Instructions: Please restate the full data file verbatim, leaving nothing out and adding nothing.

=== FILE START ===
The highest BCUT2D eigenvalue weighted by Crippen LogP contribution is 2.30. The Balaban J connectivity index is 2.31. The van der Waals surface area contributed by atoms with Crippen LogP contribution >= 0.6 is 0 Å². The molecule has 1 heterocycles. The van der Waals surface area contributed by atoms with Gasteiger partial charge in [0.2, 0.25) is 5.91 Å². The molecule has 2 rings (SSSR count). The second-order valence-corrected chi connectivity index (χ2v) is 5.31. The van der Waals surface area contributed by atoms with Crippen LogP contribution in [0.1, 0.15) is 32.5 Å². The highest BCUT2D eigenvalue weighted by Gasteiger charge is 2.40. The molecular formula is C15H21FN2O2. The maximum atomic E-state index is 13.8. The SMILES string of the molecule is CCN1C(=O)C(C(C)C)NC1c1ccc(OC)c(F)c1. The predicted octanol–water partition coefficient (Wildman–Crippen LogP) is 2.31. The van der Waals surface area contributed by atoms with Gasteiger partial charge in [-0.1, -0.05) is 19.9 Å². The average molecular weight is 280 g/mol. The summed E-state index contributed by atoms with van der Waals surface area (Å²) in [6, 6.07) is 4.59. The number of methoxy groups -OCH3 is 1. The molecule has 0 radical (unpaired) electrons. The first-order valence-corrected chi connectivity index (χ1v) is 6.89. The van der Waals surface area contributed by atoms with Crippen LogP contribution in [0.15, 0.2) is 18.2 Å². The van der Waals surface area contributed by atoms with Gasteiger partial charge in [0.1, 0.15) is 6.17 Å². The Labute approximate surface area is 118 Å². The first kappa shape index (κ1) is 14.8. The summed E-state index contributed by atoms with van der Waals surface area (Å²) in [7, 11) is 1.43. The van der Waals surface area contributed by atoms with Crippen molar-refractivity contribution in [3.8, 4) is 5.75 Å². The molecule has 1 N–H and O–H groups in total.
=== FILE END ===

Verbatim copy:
The highest BCUT2D eigenvalue weighted by Crippen LogP contribution is 2.30. The Balaban J connectivity index is 2.31. The van der Waals surface area contributed by atoms with Crippen LogP contribution >= 0.6 is 0 Å². The molecule has 1 heterocycles. The van der Waals surface area contributed by atoms with Gasteiger partial charge in [0.2, 0.25) is 5.91 Å². The molecule has 2 rings (SSSR count). The second-order valence-corrected chi connectivity index (χ2v) is 5.31. The van der Waals surface area contributed by atoms with Crippen LogP contribution in [0.1, 0.15) is 32.5 Å². The highest BCUT2D eigenvalue weighted by Gasteiger charge is 2.40. The molecular formula is C15H21FN2O2. The maximum atomic E-state index is 13.8. The SMILES string of the molecule is CCN1C(=O)C(C(C)C)NC1c1ccc(OC)c(F)c1. The predicted octanol–water partition coefficient (Wildman–Crippen LogP) is 2.31. The van der Waals surface area contributed by atoms with Gasteiger partial charge in [-0.1, -0.05) is 19.9 Å². The average molecular weight is 280 g/mol. The summed E-state index contributed by atoms with van der Waals surface area (Å²) in [6, 6.07) is 4.59. The number of methoxy groups -OCH3 is 1. The molecule has 0 radical (unpaired) electrons. The first-order valence-corrected chi connectivity index (χ1v) is 6.89. The van der Waals surface area contributed by atoms with Crippen LogP contribution in [0.15, 0.2) is 18.2 Å². The van der Waals surface area contributed by atoms with Gasteiger partial charge in [0.1, 0.15) is 6.17 Å². The Labute approximate surface area is 118 Å². The first kappa shape index (κ1) is 14.8. The summed E-state index contributed by atoms with van der Waals surface area (Å²) in [7, 11) is 1.43. The van der Waals surface area contributed by atoms with Crippen molar-refractivity contribution in [3.8, 4) is 5.75 Å². The molecule has 1 N–H and O–H groups in total.